Posts Tagged ‘content’

Don’t forget these 11 things in your website redesign

August 20th, 2015 by Alicia Folwarski

website redesignsWith your website typically being the front face of your company to site visitors, it’s important to keep it up-to-date — not only visually, but maintained on the backend as well. Not every site needs to be redesigned based solely on looks though (remember when your mother told you not to judge a book by its cover?), so it’s important to know when a website redesign is called for:

Reasons for a redesign:

  • Out-of-date
  • Rebranding
  • Moving to a new CMS (Content Management System)
  • Desire to increase and achieve new goals

Website redesigns can be tricky! It’s important to have goals and a strategy, otherwise the chances of taking a serious hit to your traffic is highly possible. Here is an eleven step checklist to ensure that your redesign has a smooth transition.

  1. Benchmark Metrics

In Google Analytics, look at the metrics over the past year. Note the history of the following:

  • Number of visits/visitors/unique
  • Bounce rate
  • Time on site
  • Current SEO rankings
  • Number of leads/form submissions
  • Number of conversions
  1. Determine New Goals

Answer and confirm, “Why are we doing a redesign and what are we trying to achieve with the new site?” Define the new goals against the current metrics tracked and create goals such as:

  • “Increase form submissions by 10% monthly”
  • “Increase traffic to XYZ asset and improve downloads by 20%”
  1. Know What Your Valuable Assets Are

Before performing a content audit, make sure to keep keyword rankings top-of-mind.

Rank pages and assets by:

  • Most viewed content
  • Most shared content
  • Most clicked content/pages
  1. Analyze Your Competition

Research your competitors and their sites. Make a list of what you don’t like, what you like and what you’re going to do differently to do it better.

  1. Know Where You are at with Mobile Users

Since mobile is only on the rise, it’s important to confirm that your site is mobile-optimized (built in responsive, if it isn’t already with the changes Google made for search) and to create new goals for mobile traffic.

  1. Have a Clear and Concise Value Proposition

Along with a refresh, confirm that your value proposition is unique and highlights your expertise. Remember that claiming that you offer what others offer, is not unique, nor is it competitive. Maybe your value proposition needs a refresh too?

  1. Lead Your Site Users with the Right Language

Speak to them in a language that they prefer and easily guide them to the content they are looking for. After they find what they’re looking for, give them more information that either supports their interest or helps them gain more insight.

  1. Optimize the Entire Site for Search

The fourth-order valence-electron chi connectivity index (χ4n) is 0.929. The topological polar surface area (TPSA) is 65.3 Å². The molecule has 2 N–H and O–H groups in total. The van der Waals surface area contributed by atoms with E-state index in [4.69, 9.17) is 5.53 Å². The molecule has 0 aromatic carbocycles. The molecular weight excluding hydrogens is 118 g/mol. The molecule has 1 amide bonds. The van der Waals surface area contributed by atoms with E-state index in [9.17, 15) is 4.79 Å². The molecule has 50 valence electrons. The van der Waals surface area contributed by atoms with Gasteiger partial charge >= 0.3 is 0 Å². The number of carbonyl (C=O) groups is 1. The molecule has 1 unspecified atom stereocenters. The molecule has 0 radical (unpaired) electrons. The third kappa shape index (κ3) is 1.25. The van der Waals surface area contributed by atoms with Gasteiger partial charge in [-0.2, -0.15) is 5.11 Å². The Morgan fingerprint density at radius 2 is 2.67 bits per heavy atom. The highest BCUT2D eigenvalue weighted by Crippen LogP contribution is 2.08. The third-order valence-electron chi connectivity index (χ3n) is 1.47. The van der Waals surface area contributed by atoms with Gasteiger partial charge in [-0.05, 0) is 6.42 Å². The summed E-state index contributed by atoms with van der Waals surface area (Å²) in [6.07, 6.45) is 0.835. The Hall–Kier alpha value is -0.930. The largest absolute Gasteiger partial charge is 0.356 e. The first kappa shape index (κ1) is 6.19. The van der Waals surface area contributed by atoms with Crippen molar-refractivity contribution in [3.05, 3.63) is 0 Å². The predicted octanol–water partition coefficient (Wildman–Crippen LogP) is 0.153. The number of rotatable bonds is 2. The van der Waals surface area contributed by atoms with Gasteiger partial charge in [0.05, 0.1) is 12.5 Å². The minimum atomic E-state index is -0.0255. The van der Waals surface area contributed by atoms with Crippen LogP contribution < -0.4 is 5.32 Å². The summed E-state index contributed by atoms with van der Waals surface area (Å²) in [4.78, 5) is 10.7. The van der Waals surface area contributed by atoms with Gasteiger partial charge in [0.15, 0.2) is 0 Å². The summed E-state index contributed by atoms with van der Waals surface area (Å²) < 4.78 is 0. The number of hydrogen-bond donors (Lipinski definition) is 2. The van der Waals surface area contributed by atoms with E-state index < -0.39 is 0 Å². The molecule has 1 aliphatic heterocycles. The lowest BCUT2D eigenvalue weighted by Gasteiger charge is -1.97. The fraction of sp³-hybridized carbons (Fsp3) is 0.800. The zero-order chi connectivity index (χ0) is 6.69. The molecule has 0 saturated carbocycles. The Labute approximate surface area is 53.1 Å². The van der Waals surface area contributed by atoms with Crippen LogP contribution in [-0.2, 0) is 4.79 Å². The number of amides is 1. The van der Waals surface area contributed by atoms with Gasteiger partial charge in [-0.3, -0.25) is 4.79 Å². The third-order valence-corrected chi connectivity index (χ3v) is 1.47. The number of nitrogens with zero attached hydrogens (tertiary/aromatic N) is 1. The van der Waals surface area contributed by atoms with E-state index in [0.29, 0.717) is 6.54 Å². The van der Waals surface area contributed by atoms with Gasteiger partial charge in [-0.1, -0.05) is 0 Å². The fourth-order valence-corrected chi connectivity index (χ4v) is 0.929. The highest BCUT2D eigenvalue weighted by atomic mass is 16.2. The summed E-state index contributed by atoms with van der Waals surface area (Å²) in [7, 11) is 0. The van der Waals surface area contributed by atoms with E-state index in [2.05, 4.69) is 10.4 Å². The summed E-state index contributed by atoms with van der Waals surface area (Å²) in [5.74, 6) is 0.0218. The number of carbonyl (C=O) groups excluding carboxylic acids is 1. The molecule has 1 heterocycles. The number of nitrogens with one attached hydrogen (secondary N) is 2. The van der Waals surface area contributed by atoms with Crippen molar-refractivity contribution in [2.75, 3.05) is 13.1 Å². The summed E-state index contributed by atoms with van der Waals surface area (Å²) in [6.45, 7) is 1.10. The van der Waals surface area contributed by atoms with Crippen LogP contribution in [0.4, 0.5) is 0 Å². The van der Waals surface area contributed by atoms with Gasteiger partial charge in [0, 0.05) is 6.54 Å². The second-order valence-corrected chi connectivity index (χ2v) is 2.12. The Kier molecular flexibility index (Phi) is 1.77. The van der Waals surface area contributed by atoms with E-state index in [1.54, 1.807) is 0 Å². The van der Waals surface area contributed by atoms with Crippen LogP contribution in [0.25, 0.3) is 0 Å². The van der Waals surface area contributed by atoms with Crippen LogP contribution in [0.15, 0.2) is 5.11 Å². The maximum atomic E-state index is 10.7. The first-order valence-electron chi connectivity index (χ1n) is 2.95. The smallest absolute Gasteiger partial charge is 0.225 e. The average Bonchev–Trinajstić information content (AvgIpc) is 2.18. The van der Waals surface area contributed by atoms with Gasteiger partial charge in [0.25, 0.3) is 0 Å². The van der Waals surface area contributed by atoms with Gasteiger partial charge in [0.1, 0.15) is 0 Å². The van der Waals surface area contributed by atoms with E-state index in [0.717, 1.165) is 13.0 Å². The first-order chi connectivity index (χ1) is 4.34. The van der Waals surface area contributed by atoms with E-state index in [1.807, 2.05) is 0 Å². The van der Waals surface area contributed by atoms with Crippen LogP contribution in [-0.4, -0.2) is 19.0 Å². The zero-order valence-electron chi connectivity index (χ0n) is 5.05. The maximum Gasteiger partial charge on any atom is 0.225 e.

• Create a 301 redirect strategy
  • Create a spreadsheet to record and map out any and all 301 redirects
  • Pick two keywords per page to focus on, then use SEO tactics to support the words: internal links and header tags (H1, H2 and H3)
  • Do your keyword research
  1. Identify Calls-to-Action

CTAs offer visitors the opportunity to further engage with your brand.

Potential action assets/options could be:

  • Ebooks and whitepapers
  • Product Purchases
  • Email newsletter subscription
  • Free Trial
  • Contest/Promo
  • Contact Us/Consultation/Demo
  1. Create an Ongoing Content Strategy

Always Be Posting – the more content the better!

A 100-page website will outperform a 10-page site any day, so continue to regularly post content.

  • Blogs
  • Press Releases and Updates
  • Case Studies
  • Outsourced Relevant Content
  • Infographics
  • Repurposed/Reimagined Content
  1. All of the Extras!

Don’t forget to add the elements outside of the essentials that help generate clicks, leads and conversions. Make sure to add tracking codes where necessary to measure performance.

Landing pages with CTAs

  • Blogs
  • Social Feeds
  • Share Buttons

After the Site Launch

  • Promote it!
  • Confirm all redirects are working
  • Check Google Analytics daily/weekly/monthly against your goals
  • Revise keywords if necessary
  • Continue to post new content


Correct Word Choice Can Grammatically Improve Your Life

December 18th, 2014 by Jeff Mangels

Grammar Blog

We like to think that we have a solid grasp on the English language and that our writing is flawless. But with so many exceptions to rules and confusing homonyms, it’s not surprising that we get mixed up on occasion. Many word processing programs have features that can check for misspellings, grammatical miscues and even punctuation errors, but they are not fool-proof. How do we ensure that we are using proper spelling, punctuation and grammar? At the end of the day, it comes down to proofing your content and then proofing it again.